Schumpeter underlined the economic synergies between innovation and entrepreneurship. In essence, innovation is the leading economic tool for successful entrepreneurship. Indeed, innovation and entrepreneurship are inseparable and complement one another. Innovation relies on entrepreneurship to impact the economic landscape and entrepreneurship feeds on innovation through the creation of business profits. Schumpeter considered both as pivotal forces that propel economic success at the microeconomic level. Together they provide the machinery and the fuel for empowering and sustaining the new global economy of the 21st century.

Schumpeter’s seminal publication was Capitalism, Socialism, and Democracy. In that book he introduced his theory of creative destruction. Creative destruction describes the process that sees new innovations replacing existing ones that are rendered obsolete over time. Schumpeter offered a new and unique insight into how economies grow. He sharply deviated from the traditional economic dictums of his day, which held that markets passively tend toward equilibrium until declining profits appear. Instead, Schumpeter argued, economic progress is not gradual and seamless but rather disjointed, abrupt, and sometimes accompanied by disruptions.

The ascent of internetization is a good example of creative destruction. Internetization, which is global outreach combined with electronic connectivity, is revolutionizing our human interactions, redefining governance, empowering businesses, and enhancing the efficacy of community organizations. In effect, internetization has impacted the way we communicate, learn, travel, interact with the economic marketplace, do our banking, enjoy our leisure time, seek entertainment opportunities, and access government services. The advent of internetization has accelerated the operational aspects of innovation and the speed of change.

Economic history demonstrates the cyclical fluctuations of boom and bust that occur over time. Schumpeter proposed a second cyclical fluctuation. More precisely, he demonstrated that a cyclical pattern occurs with each introduction of an innovation on the economic landscape. This paper will explore the connection between the fluctuations of the innovation cycle and the business cycle. Whenever an entrepreneur disrupts an existing industry, it is likely that existing workers, businesses, or even entire sectors can be temporarily disrupted. According to Schumpeter, these cycles are tolerated because they allow resources to be freed up for other, more productive uses. In this regard, there is a cyclical fluctuation with innovations that resonates with the process of the cyclical evolution of boom-and-bust periods.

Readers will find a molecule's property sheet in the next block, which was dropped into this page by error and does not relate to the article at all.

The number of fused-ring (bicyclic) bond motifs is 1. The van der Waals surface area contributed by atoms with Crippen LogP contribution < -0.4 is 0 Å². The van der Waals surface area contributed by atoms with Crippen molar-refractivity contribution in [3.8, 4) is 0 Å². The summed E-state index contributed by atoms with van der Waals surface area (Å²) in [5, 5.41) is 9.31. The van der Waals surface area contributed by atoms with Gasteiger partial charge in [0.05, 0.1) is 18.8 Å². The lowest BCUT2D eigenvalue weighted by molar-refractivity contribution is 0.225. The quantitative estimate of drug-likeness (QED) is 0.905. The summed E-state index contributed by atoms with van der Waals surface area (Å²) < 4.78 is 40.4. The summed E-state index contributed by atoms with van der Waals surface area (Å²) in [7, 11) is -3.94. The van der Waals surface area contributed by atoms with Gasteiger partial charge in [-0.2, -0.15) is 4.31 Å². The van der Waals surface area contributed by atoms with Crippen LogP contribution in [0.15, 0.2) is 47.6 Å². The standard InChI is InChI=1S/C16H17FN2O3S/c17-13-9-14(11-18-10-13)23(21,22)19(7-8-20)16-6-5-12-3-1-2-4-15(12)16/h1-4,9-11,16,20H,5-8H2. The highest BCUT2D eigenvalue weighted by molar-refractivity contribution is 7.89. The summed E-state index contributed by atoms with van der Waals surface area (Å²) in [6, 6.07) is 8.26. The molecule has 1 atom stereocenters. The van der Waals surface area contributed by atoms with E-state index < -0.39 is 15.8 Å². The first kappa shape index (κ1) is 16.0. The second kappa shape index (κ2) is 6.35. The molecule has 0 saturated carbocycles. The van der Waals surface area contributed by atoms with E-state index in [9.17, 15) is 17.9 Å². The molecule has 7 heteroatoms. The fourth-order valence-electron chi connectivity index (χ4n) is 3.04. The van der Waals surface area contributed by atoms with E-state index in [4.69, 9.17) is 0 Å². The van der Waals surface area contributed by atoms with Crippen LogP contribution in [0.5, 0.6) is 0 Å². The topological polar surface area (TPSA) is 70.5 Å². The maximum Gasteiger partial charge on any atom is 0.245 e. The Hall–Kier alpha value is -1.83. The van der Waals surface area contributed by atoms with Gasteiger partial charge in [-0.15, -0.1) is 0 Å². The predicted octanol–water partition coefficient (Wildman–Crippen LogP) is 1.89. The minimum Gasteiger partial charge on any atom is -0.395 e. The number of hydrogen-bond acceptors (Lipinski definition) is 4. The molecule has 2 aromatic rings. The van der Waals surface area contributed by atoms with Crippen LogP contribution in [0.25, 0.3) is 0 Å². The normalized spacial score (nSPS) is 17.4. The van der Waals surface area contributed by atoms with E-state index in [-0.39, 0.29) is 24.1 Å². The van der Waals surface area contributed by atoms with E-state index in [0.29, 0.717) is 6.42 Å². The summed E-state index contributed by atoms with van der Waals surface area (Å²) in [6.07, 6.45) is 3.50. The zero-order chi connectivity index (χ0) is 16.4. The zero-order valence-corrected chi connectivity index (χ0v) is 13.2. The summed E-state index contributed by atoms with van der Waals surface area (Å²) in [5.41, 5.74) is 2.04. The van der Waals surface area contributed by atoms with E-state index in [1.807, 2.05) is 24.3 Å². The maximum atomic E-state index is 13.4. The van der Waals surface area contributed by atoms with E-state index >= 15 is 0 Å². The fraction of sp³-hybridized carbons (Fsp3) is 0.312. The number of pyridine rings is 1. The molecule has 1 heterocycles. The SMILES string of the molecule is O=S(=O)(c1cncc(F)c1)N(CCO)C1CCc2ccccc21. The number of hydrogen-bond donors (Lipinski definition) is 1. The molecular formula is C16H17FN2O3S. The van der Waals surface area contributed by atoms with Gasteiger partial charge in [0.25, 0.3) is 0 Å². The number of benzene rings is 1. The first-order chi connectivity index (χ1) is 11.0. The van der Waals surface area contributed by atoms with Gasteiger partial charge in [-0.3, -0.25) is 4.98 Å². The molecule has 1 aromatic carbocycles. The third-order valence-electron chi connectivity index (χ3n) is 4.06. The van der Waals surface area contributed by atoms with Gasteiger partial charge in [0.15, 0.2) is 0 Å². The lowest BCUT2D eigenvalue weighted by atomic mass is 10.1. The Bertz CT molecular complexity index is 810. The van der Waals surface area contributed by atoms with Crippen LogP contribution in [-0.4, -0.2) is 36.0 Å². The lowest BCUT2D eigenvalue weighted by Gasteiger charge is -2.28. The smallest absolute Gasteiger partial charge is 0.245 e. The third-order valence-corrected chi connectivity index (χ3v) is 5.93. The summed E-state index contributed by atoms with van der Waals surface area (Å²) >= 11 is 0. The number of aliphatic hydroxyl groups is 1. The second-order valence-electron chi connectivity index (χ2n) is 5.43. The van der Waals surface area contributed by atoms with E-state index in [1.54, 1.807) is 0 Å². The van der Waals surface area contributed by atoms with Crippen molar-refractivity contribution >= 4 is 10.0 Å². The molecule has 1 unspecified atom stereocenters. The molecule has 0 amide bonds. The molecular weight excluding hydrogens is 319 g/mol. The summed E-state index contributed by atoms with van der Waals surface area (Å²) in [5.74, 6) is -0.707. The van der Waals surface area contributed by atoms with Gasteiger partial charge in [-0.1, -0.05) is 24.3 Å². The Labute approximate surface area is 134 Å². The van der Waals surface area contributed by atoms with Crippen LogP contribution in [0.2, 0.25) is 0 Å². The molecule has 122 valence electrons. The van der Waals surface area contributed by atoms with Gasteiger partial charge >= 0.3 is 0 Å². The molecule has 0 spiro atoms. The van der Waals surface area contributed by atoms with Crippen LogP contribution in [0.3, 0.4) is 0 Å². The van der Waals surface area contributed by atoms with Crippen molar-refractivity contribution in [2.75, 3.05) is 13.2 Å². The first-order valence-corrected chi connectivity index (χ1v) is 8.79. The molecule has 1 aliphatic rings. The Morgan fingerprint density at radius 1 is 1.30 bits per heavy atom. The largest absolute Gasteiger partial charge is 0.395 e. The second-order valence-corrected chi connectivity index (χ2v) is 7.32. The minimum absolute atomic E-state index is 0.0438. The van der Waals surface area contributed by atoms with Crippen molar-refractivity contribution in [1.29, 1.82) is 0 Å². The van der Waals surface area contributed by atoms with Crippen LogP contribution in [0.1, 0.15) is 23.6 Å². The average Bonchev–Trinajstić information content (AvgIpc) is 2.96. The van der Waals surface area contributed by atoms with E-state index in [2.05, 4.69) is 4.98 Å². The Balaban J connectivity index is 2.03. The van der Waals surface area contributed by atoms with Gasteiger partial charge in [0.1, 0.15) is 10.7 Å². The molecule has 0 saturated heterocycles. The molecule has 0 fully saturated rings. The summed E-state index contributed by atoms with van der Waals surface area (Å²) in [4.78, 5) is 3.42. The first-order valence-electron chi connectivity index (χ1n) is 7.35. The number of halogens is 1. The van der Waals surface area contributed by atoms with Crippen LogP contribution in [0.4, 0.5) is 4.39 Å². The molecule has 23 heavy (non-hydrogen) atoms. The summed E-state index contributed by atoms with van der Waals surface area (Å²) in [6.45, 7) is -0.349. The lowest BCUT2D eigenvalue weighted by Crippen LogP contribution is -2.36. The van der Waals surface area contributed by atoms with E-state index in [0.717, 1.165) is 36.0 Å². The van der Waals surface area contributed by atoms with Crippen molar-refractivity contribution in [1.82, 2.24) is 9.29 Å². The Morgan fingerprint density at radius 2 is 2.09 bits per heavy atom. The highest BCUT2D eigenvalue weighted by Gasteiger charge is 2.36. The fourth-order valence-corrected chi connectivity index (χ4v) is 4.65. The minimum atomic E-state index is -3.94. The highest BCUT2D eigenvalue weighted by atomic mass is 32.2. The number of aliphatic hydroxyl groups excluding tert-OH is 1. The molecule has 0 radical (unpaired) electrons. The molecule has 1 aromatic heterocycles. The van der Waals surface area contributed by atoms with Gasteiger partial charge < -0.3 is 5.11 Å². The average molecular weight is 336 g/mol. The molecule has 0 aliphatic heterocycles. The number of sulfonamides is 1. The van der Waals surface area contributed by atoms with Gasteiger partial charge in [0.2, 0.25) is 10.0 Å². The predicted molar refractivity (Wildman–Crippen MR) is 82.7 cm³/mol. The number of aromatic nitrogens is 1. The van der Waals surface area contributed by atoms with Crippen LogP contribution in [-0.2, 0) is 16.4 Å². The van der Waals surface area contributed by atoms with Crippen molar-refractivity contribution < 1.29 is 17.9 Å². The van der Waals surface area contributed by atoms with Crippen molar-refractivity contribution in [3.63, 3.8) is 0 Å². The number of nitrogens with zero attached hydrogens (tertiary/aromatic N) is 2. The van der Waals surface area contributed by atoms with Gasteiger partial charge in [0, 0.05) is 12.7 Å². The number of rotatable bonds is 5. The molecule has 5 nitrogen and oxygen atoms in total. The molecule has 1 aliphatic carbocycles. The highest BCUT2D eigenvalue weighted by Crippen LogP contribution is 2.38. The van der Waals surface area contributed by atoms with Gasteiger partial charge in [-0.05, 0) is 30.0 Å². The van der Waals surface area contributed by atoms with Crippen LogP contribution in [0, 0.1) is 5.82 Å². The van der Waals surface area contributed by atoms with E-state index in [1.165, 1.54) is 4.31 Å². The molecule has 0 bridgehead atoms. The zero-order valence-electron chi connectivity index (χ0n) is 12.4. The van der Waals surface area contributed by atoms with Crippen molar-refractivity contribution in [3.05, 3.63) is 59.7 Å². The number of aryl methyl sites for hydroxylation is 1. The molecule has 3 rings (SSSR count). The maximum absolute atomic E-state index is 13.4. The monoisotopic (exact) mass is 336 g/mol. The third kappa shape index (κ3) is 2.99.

At the end of the day, innovation is the modern pathway and a foundational building block for creating a better and more prosperous new global economy of the 21st century.


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2 comment

  • Arturo Hermann says:

    it is an interesting contribution. A somewhat curious aspect of Schumpeter’s approach is that it does not consider the role of research and innovation policies – and, more in general, of public action, from the more positive aspects related to, for instance, healthcare, to the more negative ones related to, for instance, the war industry – in orienting the characteristics of research in specific contexts. So, it could be interesting to analyse the role of public policies in making research and innovation instrumental not to big interests but to the society at large.

    • Constantine Passaris says:

      At the outset thank you Arturo for organizing this conference and thank you for taking the time to read and comment on my paper. Your question is very incisive and requires a response on multiple levels. First of all Schumpeter was the antithesis of Keynes in regard to the role of government. Schumpeter’s publications reveal that he had very little credence in a pronounced economic role for government. In consequence, I am not surprised that he does not identify government as a positive force in moving the innovation needle. In effect, he relied fundamentally on the private sector and more precisely the role of the entrepreneur to serve as a catalyst for innovation. Fast forward to the contemporary economic landscape where globalization has morphed into internetization and innovation has become a powerful force for the structural and technological changes taking place all around us. The contemporary reality is that governments have a role to play through their economic policies and public funding to support and initiate innovation which otherwise is prohibitively expensive for most businesses to finance in the present circumstances. A case in point is where the Canadian federal government is financing incubator laboratories that create innovative electronic software which is subsequently shared with small and medium sized businesses at no cost to them for the purpose of enhancing their business efficacy and cost effectiveness. Needless to say that small and medium sized businesses would not be able to afford the financial cost of undertaking this type of research and development on their own.